Boomstick

The holidays are over, and CES is upon us. In tech this is usually the time where we get to see what the future looks like for a number of different industries. New products both crazy and inspirational (and some both) are shown off in Las Vegas every year, and every year there are always new gadgets that point to what the future could be. In the realm of audio, the gadget that’s been catching plenty of attention this year is the Boomstick. This little dongle is basically a DAC, but for less money. It also works in a slightly different way but the end result is the same: plug the Boomstick into your device then your headphones into the Boomstick, and enjoy better sound regardless of the headphones.

DACs are digital-to-analog converters that take electrical signals and turn them into sounds that your ear can hear. It’s no secret that phones and laptops don’t have the highest of quality DACs, so audiophiles really looking for quality have had to invest in better, external DACs and a better pair of headphones. However, Boomcloud 360 thinks that’s too complicated a process and they have a new plan, which begins with the Boomstick. Using special algorithms the dongle fine tunes the signal being sent to it and optimizes it for the headphones that are plugged in. This means that any pair of headphones you have, from the ‘buds that came with your phone to your favorite pair of over-ear cans, can get a noticeable boost in sound quality.

Boomstick[2]

Why not just invest in lossless streaming? After all, that was the direction that the music industry appeared to be going in over the past two years. What makes this easier? In the eyes of Boomcloud 360, the answer is that it’s all about the algorithms. For lossless music to work, it needs to be easily accessible to everyone and easy to produce. So far it doesn’t seem to be either of those and only people who truly care about sound even know what it is. Most people see no problem sacrificing quality for the convenience of MP3s. Boomcloud 360 wants to change all of that with their algorithms. Anything that can produce sound can benefit from them, making movies, music, and games sound that much better.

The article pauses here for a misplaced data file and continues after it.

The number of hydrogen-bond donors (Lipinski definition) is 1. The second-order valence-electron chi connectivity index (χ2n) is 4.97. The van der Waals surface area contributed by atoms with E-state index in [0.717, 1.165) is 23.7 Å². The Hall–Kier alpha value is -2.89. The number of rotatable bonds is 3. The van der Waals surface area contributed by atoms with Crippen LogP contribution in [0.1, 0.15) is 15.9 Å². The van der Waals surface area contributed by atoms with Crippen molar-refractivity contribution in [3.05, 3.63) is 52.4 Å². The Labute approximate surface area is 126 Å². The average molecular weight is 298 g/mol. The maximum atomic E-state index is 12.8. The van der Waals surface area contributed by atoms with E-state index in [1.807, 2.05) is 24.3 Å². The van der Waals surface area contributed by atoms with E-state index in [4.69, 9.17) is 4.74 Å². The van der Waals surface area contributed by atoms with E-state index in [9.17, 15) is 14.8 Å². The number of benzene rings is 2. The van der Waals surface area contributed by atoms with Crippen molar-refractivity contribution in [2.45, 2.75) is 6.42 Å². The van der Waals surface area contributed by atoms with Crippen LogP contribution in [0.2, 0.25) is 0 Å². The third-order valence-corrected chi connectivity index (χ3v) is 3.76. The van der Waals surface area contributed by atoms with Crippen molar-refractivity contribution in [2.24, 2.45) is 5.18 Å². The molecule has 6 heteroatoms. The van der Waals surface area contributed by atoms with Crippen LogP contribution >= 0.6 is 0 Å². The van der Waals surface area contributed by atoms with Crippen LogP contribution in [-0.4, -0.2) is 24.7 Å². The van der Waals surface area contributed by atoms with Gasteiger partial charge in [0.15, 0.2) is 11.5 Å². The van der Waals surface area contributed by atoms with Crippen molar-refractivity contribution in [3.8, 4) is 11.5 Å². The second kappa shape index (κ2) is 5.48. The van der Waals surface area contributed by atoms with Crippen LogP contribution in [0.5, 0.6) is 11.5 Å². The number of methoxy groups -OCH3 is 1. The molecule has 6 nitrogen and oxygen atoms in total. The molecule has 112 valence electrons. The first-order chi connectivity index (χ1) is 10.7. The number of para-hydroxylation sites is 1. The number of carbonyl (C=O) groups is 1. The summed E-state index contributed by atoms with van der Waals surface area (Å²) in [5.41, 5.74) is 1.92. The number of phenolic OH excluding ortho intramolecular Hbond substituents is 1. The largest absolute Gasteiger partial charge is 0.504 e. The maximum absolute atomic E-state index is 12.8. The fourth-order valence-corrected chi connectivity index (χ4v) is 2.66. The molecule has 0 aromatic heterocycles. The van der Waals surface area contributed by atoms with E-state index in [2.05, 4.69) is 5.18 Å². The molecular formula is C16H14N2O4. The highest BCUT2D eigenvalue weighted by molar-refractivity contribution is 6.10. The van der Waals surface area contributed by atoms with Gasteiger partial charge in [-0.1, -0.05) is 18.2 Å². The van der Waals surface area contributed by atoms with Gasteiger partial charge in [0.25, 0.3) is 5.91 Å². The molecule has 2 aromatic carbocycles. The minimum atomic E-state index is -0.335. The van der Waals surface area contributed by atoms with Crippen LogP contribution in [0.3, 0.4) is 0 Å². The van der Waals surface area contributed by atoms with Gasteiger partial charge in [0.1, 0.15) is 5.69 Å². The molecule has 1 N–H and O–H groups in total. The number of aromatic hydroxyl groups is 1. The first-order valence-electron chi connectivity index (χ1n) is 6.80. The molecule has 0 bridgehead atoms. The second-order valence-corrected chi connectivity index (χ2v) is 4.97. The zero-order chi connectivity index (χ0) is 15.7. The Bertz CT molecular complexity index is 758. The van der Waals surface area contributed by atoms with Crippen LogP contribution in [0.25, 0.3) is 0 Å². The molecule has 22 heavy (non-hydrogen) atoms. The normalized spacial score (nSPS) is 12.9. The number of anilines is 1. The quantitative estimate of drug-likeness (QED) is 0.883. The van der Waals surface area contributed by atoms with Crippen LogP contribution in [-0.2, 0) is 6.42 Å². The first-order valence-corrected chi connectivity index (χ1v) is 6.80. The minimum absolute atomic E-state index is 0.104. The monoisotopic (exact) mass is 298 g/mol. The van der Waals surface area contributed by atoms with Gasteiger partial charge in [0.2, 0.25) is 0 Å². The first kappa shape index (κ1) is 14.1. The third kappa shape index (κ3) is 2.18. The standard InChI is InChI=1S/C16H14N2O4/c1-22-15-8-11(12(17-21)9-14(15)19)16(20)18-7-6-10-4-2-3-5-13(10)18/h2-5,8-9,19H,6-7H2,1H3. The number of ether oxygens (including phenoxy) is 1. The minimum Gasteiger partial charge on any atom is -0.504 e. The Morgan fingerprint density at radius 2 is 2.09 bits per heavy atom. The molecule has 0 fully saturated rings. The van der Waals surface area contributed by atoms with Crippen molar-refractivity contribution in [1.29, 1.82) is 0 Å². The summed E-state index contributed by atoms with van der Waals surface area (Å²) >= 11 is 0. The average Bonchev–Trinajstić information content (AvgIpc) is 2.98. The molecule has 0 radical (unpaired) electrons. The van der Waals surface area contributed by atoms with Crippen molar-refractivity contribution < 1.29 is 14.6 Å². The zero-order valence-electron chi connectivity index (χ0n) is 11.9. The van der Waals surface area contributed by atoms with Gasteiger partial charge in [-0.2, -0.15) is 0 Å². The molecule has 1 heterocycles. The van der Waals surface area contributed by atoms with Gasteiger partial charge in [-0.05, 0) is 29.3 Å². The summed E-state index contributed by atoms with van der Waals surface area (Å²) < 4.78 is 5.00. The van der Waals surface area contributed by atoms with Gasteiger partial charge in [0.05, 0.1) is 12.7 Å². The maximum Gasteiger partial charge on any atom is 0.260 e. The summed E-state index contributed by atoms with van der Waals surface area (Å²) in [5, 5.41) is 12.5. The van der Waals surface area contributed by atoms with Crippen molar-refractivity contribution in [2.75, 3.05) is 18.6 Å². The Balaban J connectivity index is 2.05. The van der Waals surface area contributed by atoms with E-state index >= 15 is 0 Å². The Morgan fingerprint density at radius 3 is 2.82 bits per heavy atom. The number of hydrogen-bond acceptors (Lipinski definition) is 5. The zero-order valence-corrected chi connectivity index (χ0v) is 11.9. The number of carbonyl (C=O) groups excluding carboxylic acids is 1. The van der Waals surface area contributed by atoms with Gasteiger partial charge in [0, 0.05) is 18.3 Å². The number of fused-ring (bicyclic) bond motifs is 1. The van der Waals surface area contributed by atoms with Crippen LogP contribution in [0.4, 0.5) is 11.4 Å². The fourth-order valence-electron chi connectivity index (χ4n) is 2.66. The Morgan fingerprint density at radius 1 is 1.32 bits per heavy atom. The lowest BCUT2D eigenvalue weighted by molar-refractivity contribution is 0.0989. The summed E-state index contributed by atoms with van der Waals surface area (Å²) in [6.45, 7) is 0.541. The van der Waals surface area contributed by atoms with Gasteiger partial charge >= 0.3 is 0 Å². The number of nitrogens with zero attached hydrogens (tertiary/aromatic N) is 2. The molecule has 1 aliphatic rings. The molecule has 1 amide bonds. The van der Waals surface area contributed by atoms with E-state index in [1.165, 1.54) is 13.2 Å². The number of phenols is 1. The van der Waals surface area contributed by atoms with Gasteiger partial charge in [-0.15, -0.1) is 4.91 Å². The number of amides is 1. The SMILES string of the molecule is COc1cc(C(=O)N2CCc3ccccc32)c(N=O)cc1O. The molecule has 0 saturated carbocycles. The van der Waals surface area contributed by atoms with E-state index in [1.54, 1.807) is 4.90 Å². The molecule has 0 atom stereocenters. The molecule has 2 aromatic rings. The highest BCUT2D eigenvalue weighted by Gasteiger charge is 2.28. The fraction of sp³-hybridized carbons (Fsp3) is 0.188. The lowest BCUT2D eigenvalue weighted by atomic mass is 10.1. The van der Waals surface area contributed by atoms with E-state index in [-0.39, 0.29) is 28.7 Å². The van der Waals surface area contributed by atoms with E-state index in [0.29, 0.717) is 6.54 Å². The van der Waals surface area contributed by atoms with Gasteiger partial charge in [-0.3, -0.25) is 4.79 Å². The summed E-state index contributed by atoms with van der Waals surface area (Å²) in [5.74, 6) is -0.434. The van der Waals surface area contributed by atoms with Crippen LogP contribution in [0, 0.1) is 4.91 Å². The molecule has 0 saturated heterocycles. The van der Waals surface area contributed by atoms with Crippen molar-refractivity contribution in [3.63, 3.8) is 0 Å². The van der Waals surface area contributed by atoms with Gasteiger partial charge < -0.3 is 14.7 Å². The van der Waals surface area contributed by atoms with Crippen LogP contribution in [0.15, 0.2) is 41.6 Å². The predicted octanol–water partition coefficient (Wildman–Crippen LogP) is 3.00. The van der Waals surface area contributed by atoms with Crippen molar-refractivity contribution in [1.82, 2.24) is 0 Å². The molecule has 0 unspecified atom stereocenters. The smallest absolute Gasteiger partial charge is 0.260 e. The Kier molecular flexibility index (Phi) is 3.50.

Currently the company only has the Boomstick available for pre-order in silver or black for $99, but don’t be surprised to see headphones and speakers that incorporate their algorithms in the future. The Boomstick plugs in via the standard 3.5mm connection and has a single button that lets you switch between BOOM modes (which seem to be like EQ profiles). It charges via micro USB and should last you around 14 hours before you have to plug it in for a charge. Is the Boomstick the beginning of the future for audio? Or is this concept just a passing fad? What do you think?

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